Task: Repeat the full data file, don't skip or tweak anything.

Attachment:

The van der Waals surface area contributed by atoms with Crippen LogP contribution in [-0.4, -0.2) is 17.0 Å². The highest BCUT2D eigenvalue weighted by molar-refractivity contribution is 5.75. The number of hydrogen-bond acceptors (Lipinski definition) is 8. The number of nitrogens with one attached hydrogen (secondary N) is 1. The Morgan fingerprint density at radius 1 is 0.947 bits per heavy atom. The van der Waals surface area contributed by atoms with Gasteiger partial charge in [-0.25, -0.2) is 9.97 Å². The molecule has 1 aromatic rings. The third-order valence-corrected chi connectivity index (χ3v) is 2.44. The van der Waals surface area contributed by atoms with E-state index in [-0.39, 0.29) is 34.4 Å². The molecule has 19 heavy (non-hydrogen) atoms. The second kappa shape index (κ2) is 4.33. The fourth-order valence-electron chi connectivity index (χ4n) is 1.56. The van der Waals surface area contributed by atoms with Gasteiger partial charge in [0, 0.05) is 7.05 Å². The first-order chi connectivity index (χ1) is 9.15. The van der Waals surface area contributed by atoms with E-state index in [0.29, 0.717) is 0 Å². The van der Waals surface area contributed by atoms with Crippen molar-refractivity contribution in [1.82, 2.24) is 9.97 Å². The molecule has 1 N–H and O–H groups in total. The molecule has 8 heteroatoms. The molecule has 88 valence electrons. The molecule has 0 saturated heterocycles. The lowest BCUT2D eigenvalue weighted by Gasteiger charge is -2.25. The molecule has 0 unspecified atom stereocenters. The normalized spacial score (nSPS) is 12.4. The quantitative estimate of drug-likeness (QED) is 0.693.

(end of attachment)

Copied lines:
The van der Waals surface area contributed by atoms with Crippen LogP contribution in [-0.4, -0.2) is 17.0 Å². The highest BCUT2D eigenvalue weighted by molar-refractivity contribution is 5.75. The number of hydrogen-bond acceptors (Lipinski definition) is 8. The number of nitrogens with one attached hydrogen (secondary N) is 1. The Morgan fingerprint density at radius 1 is 0.947 bits per heavy atom. The van der Waals surface area contributed by atoms with Gasteiger partial charge in [-0.25, -0.2) is 9.97 Å². The molecule has 1 aromatic rings. The third-order valence-corrected chi connectivity index (χ3v) is 2.44. The van der Waals surface area contributed by atoms with E-state index in [-0.39, 0.29) is 34.4 Å². The molecule has 19 heavy (non-hydrogen) atoms. The second kappa shape index (κ2) is 4.33. The fourth-order valence-electron chi connectivity index (χ4n) is 1.56. The van der Waals surface area contributed by atoms with Gasteiger partial charge in [0, 0.05) is 7.05 Å². The first-order chi connectivity index (χ1) is 9.15. The van der Waals surface area contributed by atoms with E-state index in [0.29, 0.717) is 0 Å². The van der Waals surface area contributed by atoms with Crippen molar-refractivity contribution in [1.82, 2.24) is 9.97 Å². The molecule has 1 N–H and O–H groups in total. The molecule has 8 heteroatoms. The molecule has 88 valence electrons. The molecule has 0 saturated heterocycles. The lowest BCUT2D eigenvalue weighted by Gasteiger charge is -2.25. The molecule has 0 unspecified atom stereocenters. The normalized spacial score (nSPS) is 12.4. The quantitative estimate of drug-likeness (QED) is 0.693.